Academic journal article The International Schools Journal

Learning to Read: Where Does It Happen?

Academic journal article The International Schools Journal

Learning to Read: Where Does It Happen?

Article excerpt


Pedagogical practices in International Baccalaureate (IB) schools are guided by a set: of standards and practices, which are used in the evaluation of IB programmes. These standards and practices require that teaching and learning address the diversity of student language needs and that teaching and learning demonstrate that all teachers are responsible for the language development of students (IB, 2010; IB, 2008; IB, 2009).

Furthermore, the IB language policy uses Halliday's (1985) description of the three strands of language and learning to guide language instruction across all subject areas in all four IB programs: learning language; learning through language; and learning about language. Teachers in all grade levels and across all subject areas are responsible for the language development of students in an IB programme.

These IB pedagogical practices related to the development of language impact a growing number of students across the globe. The IB provides an international curriculum for 3,923 schools in 147 countries with over 1,000,000 students from three to 18 years of age (IB, 2014) enrolled in one of the four IB programmes: Primary Years Programme (PYP), Middle Years Programme (MYP), Diploma Programme and Careerrelated Certificate. Considering the expectations related to the teaching of language, formalized in the IB's standards and practices, it was anticipated that in an IB classroom, evidence of the explicit teaching of reading skills should be found in classrooms across subjects and across grades.

During the course of the study to be discussed below, in the case of reading, not only were cases of explicit reading instruction rare, levels of reading-based discourse were low. Furthermore, the reading-based discourse identified tended to be teacher-centred. From the perspective of competing discourses in the classroom, it seemed that reading was lost: among classroom talk.

The exposure of students to reading and to explicit reading instruction in IB classrooms is particularly important considering recent findings across a range of schools that: suggest many students have limited ability to comprehend text (Beck, Blake, & McKeown, 2009) and that levels of explicit instruction in reading are extremely low (Dewitz, Jones, & Leahy, 2009) with low levels of reading in classrooms, especially of informational texts (Duke, 2000; Moss, 2008). Within the context of research suggesting that explicit instruction improves students' ability to comprehend text (Spörer, Brunstein, & Kiesehke, 2009; Roe, Kolodziej, Stoodt-Hill, & Burns, 2012; Vaughn, et al, 2010; Allington, 2011) low levels of reading time in the classroom (Allington R L, 2012) is a serious concern. Allington & Gabriel (2012, p. 10) suggest: that effective reading instruction doesn't require much time or money - just educators' decisions to put them in place.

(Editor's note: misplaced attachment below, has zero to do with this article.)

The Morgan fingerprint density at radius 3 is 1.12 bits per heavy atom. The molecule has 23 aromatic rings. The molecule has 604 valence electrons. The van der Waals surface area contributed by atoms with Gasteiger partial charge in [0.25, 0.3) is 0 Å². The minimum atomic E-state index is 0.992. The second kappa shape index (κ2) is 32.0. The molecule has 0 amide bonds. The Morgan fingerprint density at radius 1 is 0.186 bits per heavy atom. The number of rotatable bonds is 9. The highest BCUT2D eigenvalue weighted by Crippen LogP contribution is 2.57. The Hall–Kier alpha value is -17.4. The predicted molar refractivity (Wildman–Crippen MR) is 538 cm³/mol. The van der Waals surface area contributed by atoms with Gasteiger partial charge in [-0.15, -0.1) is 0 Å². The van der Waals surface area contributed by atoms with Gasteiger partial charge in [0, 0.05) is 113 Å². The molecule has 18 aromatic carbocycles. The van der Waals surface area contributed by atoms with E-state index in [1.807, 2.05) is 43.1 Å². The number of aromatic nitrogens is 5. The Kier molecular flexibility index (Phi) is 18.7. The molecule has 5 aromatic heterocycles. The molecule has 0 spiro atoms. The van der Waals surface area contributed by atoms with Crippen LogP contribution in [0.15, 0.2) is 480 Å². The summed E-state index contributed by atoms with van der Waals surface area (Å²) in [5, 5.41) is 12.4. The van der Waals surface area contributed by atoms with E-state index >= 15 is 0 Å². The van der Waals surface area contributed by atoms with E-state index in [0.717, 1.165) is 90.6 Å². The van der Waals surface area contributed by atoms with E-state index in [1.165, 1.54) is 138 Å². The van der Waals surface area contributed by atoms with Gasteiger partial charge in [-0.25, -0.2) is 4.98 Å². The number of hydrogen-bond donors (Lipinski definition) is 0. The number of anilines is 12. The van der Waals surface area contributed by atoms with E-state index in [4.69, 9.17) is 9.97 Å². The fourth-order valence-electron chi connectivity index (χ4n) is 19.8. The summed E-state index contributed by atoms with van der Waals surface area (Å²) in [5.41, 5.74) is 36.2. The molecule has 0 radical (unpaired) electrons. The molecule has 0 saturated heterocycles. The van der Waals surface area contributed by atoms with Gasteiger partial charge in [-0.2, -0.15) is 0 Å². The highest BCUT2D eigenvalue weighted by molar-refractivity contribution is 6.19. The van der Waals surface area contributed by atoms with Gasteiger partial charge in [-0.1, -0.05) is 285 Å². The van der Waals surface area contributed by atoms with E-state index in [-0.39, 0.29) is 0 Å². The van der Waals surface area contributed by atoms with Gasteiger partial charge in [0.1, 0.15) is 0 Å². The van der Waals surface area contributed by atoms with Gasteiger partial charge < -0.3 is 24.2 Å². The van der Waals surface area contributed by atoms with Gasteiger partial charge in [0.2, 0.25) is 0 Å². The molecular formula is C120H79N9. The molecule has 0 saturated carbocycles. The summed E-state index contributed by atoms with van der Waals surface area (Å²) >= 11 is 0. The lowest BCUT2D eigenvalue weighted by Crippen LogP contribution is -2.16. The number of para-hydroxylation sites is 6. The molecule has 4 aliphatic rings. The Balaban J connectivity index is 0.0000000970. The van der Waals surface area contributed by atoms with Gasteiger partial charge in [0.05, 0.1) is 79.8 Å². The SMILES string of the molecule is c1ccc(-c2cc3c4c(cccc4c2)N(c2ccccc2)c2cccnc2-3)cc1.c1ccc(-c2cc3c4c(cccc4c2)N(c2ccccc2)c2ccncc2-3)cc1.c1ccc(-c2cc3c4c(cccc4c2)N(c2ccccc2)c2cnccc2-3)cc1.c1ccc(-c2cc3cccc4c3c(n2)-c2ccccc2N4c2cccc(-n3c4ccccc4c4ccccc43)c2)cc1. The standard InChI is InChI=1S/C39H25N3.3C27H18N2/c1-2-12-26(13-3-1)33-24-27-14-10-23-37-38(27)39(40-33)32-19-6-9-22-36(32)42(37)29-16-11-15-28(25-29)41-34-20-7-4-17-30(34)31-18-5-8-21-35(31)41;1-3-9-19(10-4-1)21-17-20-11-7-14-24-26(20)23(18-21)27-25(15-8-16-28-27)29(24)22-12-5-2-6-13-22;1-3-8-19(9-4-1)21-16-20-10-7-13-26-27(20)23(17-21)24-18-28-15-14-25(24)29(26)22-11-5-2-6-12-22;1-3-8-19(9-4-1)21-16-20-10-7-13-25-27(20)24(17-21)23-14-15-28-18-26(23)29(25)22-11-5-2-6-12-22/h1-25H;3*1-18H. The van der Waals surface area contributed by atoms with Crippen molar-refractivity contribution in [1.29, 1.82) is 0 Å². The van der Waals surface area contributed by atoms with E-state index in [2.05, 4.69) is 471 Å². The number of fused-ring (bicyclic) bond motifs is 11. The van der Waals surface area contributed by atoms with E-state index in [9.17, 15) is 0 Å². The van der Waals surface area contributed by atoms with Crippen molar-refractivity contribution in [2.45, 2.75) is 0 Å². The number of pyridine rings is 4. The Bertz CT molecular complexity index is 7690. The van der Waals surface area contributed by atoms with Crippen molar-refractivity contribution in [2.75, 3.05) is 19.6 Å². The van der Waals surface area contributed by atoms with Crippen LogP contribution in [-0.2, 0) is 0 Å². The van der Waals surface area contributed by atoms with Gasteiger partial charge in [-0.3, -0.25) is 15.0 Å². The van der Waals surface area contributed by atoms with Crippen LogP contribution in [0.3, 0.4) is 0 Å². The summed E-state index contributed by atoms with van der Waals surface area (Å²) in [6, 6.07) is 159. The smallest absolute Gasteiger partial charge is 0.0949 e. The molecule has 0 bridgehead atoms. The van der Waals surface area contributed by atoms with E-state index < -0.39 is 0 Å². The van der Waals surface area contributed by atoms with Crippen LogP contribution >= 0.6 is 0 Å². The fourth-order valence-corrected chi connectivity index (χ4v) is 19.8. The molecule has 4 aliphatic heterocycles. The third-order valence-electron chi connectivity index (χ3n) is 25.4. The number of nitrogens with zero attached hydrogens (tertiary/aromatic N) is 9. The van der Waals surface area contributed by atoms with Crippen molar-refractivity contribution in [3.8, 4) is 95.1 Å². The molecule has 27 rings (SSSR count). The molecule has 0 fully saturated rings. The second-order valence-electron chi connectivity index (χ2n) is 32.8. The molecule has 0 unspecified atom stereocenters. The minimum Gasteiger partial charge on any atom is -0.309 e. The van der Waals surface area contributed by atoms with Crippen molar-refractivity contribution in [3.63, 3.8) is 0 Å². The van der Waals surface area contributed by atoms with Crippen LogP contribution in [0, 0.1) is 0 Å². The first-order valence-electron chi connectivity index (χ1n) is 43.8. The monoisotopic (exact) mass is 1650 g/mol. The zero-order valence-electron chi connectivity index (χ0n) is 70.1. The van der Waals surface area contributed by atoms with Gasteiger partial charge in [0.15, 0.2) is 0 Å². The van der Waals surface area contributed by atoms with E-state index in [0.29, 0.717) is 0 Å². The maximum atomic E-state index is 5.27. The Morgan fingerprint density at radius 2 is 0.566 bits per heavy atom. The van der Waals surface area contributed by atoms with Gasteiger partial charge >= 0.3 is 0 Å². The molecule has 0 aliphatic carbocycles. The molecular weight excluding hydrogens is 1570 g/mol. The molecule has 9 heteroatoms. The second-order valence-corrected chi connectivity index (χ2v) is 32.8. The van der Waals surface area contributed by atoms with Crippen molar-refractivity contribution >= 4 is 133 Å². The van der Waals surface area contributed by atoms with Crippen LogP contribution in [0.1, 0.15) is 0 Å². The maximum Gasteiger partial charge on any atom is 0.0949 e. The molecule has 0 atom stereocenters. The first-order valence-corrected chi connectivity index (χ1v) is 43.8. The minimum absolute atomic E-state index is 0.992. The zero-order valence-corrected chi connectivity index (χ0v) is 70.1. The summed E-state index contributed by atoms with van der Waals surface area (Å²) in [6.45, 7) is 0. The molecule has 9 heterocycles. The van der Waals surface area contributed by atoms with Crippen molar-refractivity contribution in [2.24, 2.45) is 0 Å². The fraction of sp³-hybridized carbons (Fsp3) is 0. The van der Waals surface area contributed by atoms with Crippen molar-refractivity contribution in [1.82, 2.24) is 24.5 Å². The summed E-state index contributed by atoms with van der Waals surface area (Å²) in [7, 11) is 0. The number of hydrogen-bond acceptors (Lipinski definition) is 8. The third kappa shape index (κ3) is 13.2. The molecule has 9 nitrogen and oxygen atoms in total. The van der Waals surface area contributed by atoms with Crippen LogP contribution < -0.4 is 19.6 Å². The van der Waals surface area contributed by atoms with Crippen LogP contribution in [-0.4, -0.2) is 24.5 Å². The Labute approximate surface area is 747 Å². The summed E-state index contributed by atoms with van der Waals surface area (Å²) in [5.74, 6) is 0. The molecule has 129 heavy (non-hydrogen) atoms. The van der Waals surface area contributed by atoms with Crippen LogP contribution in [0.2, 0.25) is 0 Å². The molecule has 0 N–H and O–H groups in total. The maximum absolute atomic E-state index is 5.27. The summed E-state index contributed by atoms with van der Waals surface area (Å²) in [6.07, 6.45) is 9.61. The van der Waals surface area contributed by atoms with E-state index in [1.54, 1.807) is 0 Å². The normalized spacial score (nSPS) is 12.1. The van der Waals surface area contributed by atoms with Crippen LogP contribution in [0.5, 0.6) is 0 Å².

If schools are to help their teachers make this important decision, they need to better understand the nature of classroom discourse associated with reading. The results of this study are a step in this direction for both the IB programmes and the wider educational community, as we come to understand that it is not just more reading time that is needed in our classrooms; it is a higher level of active engagement in reading, which we must: provide through the careful structuring of our classroom discourse.

The study

The degree to which one school's pedagogical practices aligned with intended IB pedagogy was examined in a larger study, of which this paper presents one part related to the range of reading related discourse evident in classrooms (see Endnoté). The study took place in a linguistically diverse Tokyo-based international school implementing three IB programmes, the PYP, MYP and Diploma Programme. All programmes are delivered in English with Japanese language instruction in every grade. The student population represented over 70 nationalities and faculty represented 13. …

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